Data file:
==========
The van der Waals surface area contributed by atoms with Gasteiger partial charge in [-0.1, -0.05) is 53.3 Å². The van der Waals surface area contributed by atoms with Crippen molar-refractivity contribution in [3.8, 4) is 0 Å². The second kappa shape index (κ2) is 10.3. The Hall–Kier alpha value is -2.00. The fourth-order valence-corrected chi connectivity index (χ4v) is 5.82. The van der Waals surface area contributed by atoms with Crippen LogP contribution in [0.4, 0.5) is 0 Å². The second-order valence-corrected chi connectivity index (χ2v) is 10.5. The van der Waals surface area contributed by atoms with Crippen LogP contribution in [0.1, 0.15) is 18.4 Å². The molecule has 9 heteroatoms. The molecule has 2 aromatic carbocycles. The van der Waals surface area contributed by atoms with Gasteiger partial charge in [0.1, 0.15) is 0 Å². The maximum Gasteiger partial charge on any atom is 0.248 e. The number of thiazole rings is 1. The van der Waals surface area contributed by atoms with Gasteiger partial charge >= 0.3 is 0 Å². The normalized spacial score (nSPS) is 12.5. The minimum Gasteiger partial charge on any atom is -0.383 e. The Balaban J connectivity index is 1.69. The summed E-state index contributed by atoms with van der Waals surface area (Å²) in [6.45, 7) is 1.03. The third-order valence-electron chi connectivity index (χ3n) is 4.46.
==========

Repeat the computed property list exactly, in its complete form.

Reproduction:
The van der Waals surface area contributed by atoms with Gasteiger partial charge in [-0.1, -0.05) is 53.3 Å². The van der Waals surface area contributed by atoms with Crippen molar-refractivity contribution in [3.8, 4) is 0 Å². The second kappa shape index (κ2) is 10.3. The Hall–Kier alpha value is -2.00. The fourth-order valence-corrected chi connectivity index (χ4v) is 5.82. The van der Waals surface area contributed by atoms with Crippen LogP contribution in [0.4, 0.5) is 0 Å². The second-order valence-corrected chi connectivity index (χ2v) is 10.5. The van der Waals surface area contributed by atoms with Crippen LogP contribution in [0.1, 0.15) is 18.4 Å². The molecule has 9 heteroatoms. The molecule has 2 aromatic carbocycles. The van der Waals surface area contributed by atoms with Gasteiger partial charge in [0.1, 0.15) is 0 Å². The maximum Gasteiger partial charge on any atom is 0.248 e. The number of thiazole rings is 1. The van der Waals surface area contributed by atoms with Gasteiger partial charge >= 0.3 is 0 Å². The normalized spacial score (nSPS) is 12.5. The minimum Gasteiger partial charge on any atom is -0.383 e. The Balaban J connectivity index is 1.69. The summed E-state index contributed by atoms with van der Waals surface area (Å²) in [6.45, 7) is 1.03. The third-order valence-electron chi connectivity index (χ3n) is 4.46.